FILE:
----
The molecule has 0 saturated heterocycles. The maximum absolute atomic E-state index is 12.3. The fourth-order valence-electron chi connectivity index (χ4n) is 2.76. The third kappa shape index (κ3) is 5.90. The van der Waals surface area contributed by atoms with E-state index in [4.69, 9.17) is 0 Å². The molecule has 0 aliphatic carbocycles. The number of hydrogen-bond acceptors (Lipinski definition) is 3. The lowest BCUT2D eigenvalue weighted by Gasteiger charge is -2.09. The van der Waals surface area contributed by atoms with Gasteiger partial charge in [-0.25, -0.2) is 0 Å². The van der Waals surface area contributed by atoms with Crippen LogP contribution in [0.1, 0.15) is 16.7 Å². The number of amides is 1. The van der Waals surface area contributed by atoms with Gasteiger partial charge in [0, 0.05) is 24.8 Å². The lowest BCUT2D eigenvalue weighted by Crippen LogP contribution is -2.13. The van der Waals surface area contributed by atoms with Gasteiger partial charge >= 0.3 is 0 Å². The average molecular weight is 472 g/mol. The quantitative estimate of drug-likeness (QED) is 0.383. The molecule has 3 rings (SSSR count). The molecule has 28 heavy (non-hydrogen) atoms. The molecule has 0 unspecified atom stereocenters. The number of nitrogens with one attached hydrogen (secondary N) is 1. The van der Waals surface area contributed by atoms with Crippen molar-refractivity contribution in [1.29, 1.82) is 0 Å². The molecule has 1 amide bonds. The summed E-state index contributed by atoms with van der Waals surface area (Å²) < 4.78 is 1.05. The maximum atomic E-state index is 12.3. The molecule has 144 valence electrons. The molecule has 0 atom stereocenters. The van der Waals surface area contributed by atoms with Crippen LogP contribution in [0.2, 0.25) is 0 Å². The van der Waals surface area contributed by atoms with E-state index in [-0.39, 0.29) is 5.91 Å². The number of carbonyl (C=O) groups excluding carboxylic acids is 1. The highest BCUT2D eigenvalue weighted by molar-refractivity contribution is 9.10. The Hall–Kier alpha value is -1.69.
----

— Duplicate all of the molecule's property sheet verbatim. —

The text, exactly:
The molecule has 0 saturated heterocycles. The maximum absolute atomic E-state index is 12.3. The fourth-order valence-electron chi connectivity index (χ4n) is 2.76. The third kappa shape index (κ3) is 5.90. The van der Waals surface area contributed by atoms with E-state index in [4.69, 9.17) is 0 Å². The molecule has 0 aliphatic carbocycles. The number of hydrogen-bond acceptors (Lipinski definition) is 3. The lowest BCUT2D eigenvalue weighted by Gasteiger charge is -2.09. The van der Waals surface area contributed by atoms with Gasteiger partial charge in [-0.25, -0.2) is 0 Å². The van der Waals surface area contributed by atoms with Crippen LogP contribution in [0.1, 0.15) is 16.7 Å². The number of amides is 1. The van der Waals surface area contributed by atoms with Gasteiger partial charge in [0, 0.05) is 24.8 Å². The lowest BCUT2D eigenvalue weighted by Crippen LogP contribution is -2.13. The van der Waals surface area contributed by atoms with Gasteiger partial charge >= 0.3 is 0 Å². The average molecular weight is 472 g/mol. The quantitative estimate of drug-likeness (QED) is 0.383. The molecule has 3 rings (SSSR count). The molecule has 28 heavy (non-hydrogen) atoms. The molecule has 0 unspecified atom stereocenters. The number of nitrogens with one attached hydrogen (secondary N) is 1. The van der Waals surface area contributed by atoms with Crippen molar-refractivity contribution in [1.29, 1.82) is 0 Å². The molecule has 1 amide bonds. The summed E-state index contributed by atoms with van der Waals surface area (Å²) < 4.78 is 1.05. The maximum atomic E-state index is 12.3. The molecule has 144 valence electrons. The molecule has 0 atom stereocenters. The van der Waals surface area contributed by atoms with Crippen LogP contribution in [0.2, 0.25) is 0 Å². The van der Waals surface area contributed by atoms with E-state index in [-0.39, 0.29) is 5.91 Å². The number of carbonyl (C=O) groups excluding carboxylic acids is 1. The highest BCUT2D eigenvalue weighted by molar-refractivity contribution is 9.10. The Hall–Kier alpha value is -1.69.